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SARS-CoV-2 testing: a roundup of novel PCR developments

Written by Caitlin Killen

The importance of testing for SARS-CoV-2 has been emphasized since the beginning of the outbreak. Institutions all around the world have been rapidly developing PCR tests with the aim of fast, accurate SARS-CoV-2 testing.

There are two main testing methods for the detection of SARS-CoV-2. The first test utilizes an enzyme-linked immunosorbent assay, referred to as an ELISA, to detect antibodies produced by the body in response to the virus and can be used to ascertain whether an individual has been infected. Results can be provided in a matter of minutes; however, in recent days concerns have been raised regarding the reliability of these tests.

The second is an antigen test that requires PCR to amplify viral RNA obtained from patient samples. This method is vital for the early detection of SARS-CoV-2 infection. These tests can take several hours to complete and there is concern over shortages of reagents needed to perform the tests. Many companies are developing novel PCR methods to overcome these barriers.

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ChromaCode, Inc. (CA, USA) has launched HDPCR™ SARS-CoV-2, a high-throughput real-time PCR assay for the detection of SARS-CoV-2 from patient nasopharyngeal swab samples. Their assay reduces the number of reaction wells required by the 2019-Novel Coronavirus Real-Time Reverse Transcriptase PCR Diagnostic Panel – created by the US Centers for Disease Control (GA, USA) – from three to one.

“We’re excited to be offering a higher-throughput PCR test to support the SARS CoV-2 testing needs of hospitals and clinical reference labs,” commented ChromaCode’s Co-founder Greg Gosch.

ChromaCode has validated the test and it has been launched pending a decision by the US FDA (MD, USA) for emergency use authorization.

In collaboration with Sinsoma GmbH (Völs, Austria), researchers at the University of Innsbruck (Austria) have developed a novel PCR test for the detection of SARS-CoV-2. The test combines endpoint PCR with capillary electrophoresis.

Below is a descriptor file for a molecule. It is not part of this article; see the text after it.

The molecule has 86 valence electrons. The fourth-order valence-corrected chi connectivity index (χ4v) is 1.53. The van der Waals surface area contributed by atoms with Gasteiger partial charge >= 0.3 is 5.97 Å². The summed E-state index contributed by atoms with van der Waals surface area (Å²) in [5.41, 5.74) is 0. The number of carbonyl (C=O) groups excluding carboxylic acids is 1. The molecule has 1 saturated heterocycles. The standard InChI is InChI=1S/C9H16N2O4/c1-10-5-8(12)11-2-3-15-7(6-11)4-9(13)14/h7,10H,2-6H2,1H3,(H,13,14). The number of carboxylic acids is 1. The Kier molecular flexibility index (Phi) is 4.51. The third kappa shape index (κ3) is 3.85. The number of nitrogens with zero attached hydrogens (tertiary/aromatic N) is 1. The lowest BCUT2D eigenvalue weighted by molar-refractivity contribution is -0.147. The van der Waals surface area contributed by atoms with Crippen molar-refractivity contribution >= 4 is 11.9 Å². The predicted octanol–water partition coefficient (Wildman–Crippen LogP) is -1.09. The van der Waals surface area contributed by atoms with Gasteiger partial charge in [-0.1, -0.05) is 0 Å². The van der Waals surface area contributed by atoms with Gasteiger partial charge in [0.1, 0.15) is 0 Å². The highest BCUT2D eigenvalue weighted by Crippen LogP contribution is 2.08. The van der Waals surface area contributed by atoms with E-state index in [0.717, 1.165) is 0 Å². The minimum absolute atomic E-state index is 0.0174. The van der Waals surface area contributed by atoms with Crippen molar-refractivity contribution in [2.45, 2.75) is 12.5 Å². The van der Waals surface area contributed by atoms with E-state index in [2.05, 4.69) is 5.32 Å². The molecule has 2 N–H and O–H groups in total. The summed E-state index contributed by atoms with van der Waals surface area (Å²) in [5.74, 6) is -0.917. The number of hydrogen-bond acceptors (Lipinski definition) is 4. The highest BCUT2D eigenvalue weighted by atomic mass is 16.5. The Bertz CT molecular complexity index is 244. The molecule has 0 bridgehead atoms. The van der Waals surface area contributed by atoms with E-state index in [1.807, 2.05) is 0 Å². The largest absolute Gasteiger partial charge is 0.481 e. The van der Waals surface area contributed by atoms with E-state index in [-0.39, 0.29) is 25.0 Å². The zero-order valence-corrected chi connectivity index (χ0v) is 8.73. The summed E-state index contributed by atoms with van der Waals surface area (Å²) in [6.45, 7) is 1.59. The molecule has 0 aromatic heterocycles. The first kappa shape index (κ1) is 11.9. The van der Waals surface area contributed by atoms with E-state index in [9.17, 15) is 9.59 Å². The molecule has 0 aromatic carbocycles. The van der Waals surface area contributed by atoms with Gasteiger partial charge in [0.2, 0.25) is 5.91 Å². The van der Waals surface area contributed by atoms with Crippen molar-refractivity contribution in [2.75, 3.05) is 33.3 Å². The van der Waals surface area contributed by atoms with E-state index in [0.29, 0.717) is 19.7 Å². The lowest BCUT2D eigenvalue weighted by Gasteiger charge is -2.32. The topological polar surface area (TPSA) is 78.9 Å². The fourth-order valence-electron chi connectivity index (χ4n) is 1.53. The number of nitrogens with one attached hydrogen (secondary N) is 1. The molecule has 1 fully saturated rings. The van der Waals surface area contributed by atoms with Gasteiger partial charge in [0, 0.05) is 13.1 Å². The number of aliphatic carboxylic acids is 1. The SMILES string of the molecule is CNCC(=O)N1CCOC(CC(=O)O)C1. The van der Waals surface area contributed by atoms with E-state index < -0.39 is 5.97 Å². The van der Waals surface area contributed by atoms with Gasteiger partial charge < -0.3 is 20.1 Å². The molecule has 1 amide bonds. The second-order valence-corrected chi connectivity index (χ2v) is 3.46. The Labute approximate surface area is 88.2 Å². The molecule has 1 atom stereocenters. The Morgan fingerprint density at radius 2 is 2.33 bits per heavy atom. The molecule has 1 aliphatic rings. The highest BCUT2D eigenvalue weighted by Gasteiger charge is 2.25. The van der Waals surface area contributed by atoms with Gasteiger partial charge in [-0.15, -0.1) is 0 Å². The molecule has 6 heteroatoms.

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“With this novel approach, we use different reagents than the conventional test methods,” explained Michael Traugott (University of Innsbruck and Sinsoma GmbH). “As a result, we are not affected by material shortages, which are already occurring due to the great global demand for conventional tests.”

If approved by the Austrian Federal Government, the Innsbruck team estimate they can carry out approximately 1000 tests per day with the potential to expand.

Shimadzu Corporation (Kyoto, Japan) has released the 2019 Novel Coronavirus Detection Kit, a rapid test that can provide PCR detection in as little as 1 hour. The kit reduces the PCR workload by eliminating the usually required steps of RNA extraction and purification. This is achieved using a technique that prevents biological molecules present in the sample from inhibiting PCR.

BIOTECON Diagnostics (Potsdam, Germany) has launched their own microproof® SARS-CoV-2 Screening/Identification Kits, which utilizes real-time PCR for the specific detection of SARS-CoV-2, and can provide results in under 1.5 hours. The kits can also be adapted to differentiate between SARS-CoV-2 and other common respiratory infections.

“Enhancing patient care by helping to ensure the validity of diagnostic and screening test results is what underlies all our efforts at present,” commented BIOTECON Diagnostics CEO Kornelia Berghof-Jäger.

The need for fast and accurate SARS-CoV-2 testing is leading scientists to increasingly innovative PCR solutions. Whilst appropriate validation and approval from governing bodies are required, the rapid advances in basic techniques could turn the tide in the fight against COVID-19.